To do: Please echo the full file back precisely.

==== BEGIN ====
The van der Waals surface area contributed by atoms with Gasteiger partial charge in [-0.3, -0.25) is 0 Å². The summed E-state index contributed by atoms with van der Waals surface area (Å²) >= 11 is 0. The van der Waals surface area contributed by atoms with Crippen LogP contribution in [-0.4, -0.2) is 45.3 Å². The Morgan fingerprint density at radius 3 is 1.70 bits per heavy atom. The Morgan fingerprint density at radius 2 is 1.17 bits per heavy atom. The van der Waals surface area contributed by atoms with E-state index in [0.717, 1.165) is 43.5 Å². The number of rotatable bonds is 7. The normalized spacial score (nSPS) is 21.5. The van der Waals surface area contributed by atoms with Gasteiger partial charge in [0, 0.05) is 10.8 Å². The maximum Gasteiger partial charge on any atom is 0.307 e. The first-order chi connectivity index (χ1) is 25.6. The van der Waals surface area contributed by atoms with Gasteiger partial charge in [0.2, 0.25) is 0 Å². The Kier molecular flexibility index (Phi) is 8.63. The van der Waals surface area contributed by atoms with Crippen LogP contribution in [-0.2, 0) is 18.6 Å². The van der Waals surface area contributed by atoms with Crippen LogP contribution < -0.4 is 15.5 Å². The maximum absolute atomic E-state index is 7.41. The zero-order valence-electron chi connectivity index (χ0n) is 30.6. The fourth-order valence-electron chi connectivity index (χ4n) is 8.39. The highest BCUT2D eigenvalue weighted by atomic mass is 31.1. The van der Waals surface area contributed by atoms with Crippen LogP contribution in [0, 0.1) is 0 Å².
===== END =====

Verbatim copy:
The van der Waals surface area contributed by atoms with Gasteiger partial charge in [-0.3, -0.25) is 0 Å². The summed E-state index contributed by atoms with van der Waals surface area (Å²) >= 11 is 0. The van der Waals surface area contributed by atoms with Crippen LogP contribution in [-0.4, -0.2) is 45.3 Å². The Morgan fingerprint density at radius 3 is 1.70 bits per heavy atom. The Morgan fingerprint density at radius 2 is 1.17 bits per heavy atom. The van der Waals surface area contributed by atoms with E-state index in [0.717, 1.165) is 43.5 Å². The number of rotatable bonds is 7. The normalized spacial score (nSPS) is 21.5. The van der Waals surface area contributed by atoms with Gasteiger partial charge in [0, 0.05) is 10.8 Å². The maximum Gasteiger partial charge on any atom is 0.307 e. The first-order chi connectivity index (χ1) is 25.6. The van der Waals surface area contributed by atoms with Gasteiger partial charge in [0.2, 0.25) is 0 Å². The Kier molecular flexibility index (Phi) is 8.63. The van der Waals surface area contributed by atoms with Crippen LogP contribution in [-0.2, 0) is 18.6 Å². The van der Waals surface area contributed by atoms with Crippen LogP contribution < -0.4 is 15.5 Å². The maximum absolute atomic E-state index is 7.41. The zero-order valence-electron chi connectivity index (χ0n) is 30.6. The fourth-order valence-electron chi connectivity index (χ4n) is 8.39. The highest BCUT2D eigenvalue weighted by atomic mass is 31.1. The van der Waals surface area contributed by atoms with Crippen LogP contribution in [0, 0.1) is 0 Å².